An "extend" operator is a natural companion to <|

Allen Wirfs-Brock allen at wirfs-brock.com
Mon Jul 18 12:16:00 PDT 2011


On Jul 18, 2011, at 11:32 AM, Brendan Eich wrote:

> Hawt.
> 
> A bit rough in that LHS <& RHS mutates LHS, whereas LHS <| RHS is pure and produces a new object (which could be optimized to mutate RHS, note well!). Both <| and <& are operators, to support chaining. Would it be better for <& to be pure as <| is, and make an assignment operator form, LHS <&= RHS, that expands to LHS = LHS <& RHS?

One way to think about <& is as a more declarative and more concise alternative to Object.defineProperties. I think there are plenty of use causes for the mutating extends.  For example, adding properties to the prototype object of a function.  Another issue is that the object you need to extend may already have been captured somewhere.  For example, a super.constructor call might have registered the object in a WeakMap and if <& created a new instance you would loose the identify relationship.

In practice, I think most of the more declarative uses such as adding own properties can be implemented (and perhaps even specified) such that no extra objects need to be created.

One thing that I think is still open is whether the RHS needs to be an ObjectLiteral or whether any object producing expression should be allowed.  All the use cases  I have explored use an ObjectLiteral but I don't see any hazard (like would be the case if <| mutated the LHS [[Prototype]]) with allowing a non-literal value of the RHS.

> 
> Anyway, if I have <& right, then:
> 
> class SkinnedMesh extends THREE.Mesh {
>  constructor(geometry, materials) {
>    super(geometry, materials);
> 
>    public identityMatrix = new THREE.Matrix4();
>    public bones = [];
>    public boneMatrices = [];
>    ...
>  }
> 
>  update(camera) {
>    ...
>    super.update();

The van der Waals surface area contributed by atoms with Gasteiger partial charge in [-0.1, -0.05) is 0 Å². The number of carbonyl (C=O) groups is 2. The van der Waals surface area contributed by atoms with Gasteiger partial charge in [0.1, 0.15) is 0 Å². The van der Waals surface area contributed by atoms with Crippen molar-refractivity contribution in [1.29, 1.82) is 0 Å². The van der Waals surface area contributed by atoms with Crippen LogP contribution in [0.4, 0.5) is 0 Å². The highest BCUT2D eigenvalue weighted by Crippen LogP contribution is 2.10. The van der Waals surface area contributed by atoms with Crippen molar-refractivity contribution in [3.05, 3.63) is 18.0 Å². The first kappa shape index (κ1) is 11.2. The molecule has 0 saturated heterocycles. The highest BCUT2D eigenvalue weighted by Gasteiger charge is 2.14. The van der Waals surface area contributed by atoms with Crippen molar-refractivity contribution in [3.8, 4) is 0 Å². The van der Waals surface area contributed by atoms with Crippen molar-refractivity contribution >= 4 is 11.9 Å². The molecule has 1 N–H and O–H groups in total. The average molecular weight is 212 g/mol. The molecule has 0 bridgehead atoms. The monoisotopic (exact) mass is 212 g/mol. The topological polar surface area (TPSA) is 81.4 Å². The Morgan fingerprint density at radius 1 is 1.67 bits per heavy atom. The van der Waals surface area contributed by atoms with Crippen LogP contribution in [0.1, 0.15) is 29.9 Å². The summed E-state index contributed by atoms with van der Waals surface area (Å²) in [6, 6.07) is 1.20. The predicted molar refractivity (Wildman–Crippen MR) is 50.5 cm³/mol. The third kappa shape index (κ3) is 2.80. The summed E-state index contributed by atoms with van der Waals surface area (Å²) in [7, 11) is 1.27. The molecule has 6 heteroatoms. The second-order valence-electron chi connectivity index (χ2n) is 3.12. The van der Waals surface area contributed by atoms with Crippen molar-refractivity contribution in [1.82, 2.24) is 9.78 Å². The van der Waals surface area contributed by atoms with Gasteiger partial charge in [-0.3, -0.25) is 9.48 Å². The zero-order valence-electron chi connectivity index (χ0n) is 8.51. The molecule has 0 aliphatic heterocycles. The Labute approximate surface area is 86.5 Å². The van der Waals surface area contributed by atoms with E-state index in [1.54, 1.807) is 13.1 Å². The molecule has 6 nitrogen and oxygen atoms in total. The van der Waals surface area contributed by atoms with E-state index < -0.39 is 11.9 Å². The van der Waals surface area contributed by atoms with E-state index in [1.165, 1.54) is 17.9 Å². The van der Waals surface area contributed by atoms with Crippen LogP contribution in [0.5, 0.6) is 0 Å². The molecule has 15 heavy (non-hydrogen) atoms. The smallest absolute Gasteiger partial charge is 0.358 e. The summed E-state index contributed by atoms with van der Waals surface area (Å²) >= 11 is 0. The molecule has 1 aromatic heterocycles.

>  }
> }
> 
> from http://wiki.ecmascript.org/doku.php?id=harmony:classes would desugar to:
> 
> function SkinnedMesh(geometry, materials) {
>  return super(geometry, materials) <& {
>    identityMatrix: new THREE.Matrix4(),
>    bones: [],
>    boneMatrices: [],
>    ...
>  };
> }
> 
> SkinnedMesh.prototype = THREE.Mesh.prototype <| {
>  update(camera) {
>    ...
>    super.update();
>  }
> };

yes, plus you need a
   constructor: SkinnedMesh
in the object literal used to defined SkinnedMesh.prototype

> 
> Class-side inheritance could be done via
> 
> let SkinnedMesh = THREE.Mesh <| (function (geom, mats) { ... } <& { classMethod() {...} });
> 
> This loses the hoisting of SkinnedMesh that the function declaration desugaring gained "for free" -- another rough spot to smooth out.
> 
> There's still a usability argument for class syntax, certainly.

Perhaps, but a simpler class syntax is arguably a better class syntax and as I mentioned "static" properties are relatively rare.  If the class declaration is taking care of building both the class and instance side prototype chains then

class SkinnedMesh extends THREE.Mesh {
    ...
    } <& {
    classMethod() {...}
};

would take care of them without complicating the class declaration body.

> 
> Class syntax is also, for some folks, an attractive nuisance because of single-inheritance OOP being oversold and very often the wrong paradigm. But <& helps there too -- one can more conveniently make mixins (I must mean <&= here, of course).
> 
> The last conflicting name wins, or so it seems from what you've written. The compositional answer there is to seal properties you don't want anyone to redefine by a conflicting extend operation. I'm assuming the internal method used to update the LHS or populate the new copy of it is [[DefineOwnProperty]], as with ES5 object literals, and not [[Put]].

   Exactly. Like I mentioned above, <& is I proposed it (your <&=) is essentially a syntactic shorthand for Object.defineProperties. 

Allen





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